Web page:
Brewers aren't the only alcohol producers seeking tax reform in the Congressional spotlight, however. In February, Representative Andy Barr (R-KY) introduced the "Aged Distilled Spirits Competitiveness Act." In May, Kentucky's Senators introduced a nearly identical measure the "Advancing Growth in the Economy through Distilled Spirits Act," or the AGED Spirits Act. The introduction of the latter tax relief bill for distillers came on the 51st anniversary of Senate Concurrent Resolution 19, a 1964 Congressional Resolution designating bourbon as a "distinctive product of the United States." The senators deemed the proposal a "pro-growth measure" to boost the economy and create jobs.
Both versions of the bill change tax laws so that distillers can deduct the interest expense that correlates to aging inventories the same year that they are paid. Under current federal tax law, distillers cannot take the deduction for interest until the distilled product is sold, which could be, in the case of some premium bourbons, as long as 23 years. Interest costs can be capitalized under IRC §263(a) if they are paid or incurred during the production period. This tax provision would work by exempting the aging process in the determination of the production period for distilled spirits, allowing distillers to claim the deduction when the spirits are produced and stored, not sold. While identical legislation died in earlier congressional sessions, the current iteration may well benefit in this session from having a newly-christened Senate Majority Leader as its primary sponsor.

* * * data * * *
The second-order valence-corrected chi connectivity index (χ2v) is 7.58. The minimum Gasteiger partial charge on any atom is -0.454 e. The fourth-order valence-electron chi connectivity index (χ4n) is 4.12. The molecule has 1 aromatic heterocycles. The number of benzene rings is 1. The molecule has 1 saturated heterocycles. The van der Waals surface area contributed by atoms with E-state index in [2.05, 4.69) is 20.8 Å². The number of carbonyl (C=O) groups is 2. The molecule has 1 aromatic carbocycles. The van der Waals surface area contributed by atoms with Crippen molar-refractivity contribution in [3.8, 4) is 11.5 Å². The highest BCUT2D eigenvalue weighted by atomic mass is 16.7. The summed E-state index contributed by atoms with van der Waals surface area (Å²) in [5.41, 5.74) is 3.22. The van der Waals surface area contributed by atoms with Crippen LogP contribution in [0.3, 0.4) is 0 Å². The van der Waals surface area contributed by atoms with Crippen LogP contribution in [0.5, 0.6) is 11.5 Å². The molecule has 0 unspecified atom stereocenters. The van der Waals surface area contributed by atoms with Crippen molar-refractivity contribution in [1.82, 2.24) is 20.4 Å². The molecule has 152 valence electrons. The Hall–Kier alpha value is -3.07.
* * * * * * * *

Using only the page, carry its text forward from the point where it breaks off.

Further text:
In a press release from Sen. McConnell's office concerning the Act, Eric Gregory, President of the Kentucky Distillers' Association, said, "Kentucky Bourbon can't be made overnight like most spirits. It takes years of age and tender craftsmanship to produce the world's finest Bourbon, but that's actually a deterrent when it comes to the discriminatory tax policies that are restricting growth and investment. The AGED Spirits Act will relieve that burden, create new jobs and level the playing field for our signature industry as it competes in the global marketplace."
Time will tell if any of these tax provisions will pass a Congress mired heavily in gridlock, but brewers and distillers can remain hopeful, at least, that tax relief may be forthcoming. At the very least, a discussion of tax relief is underway.
 H.R. 232
 H.R. 767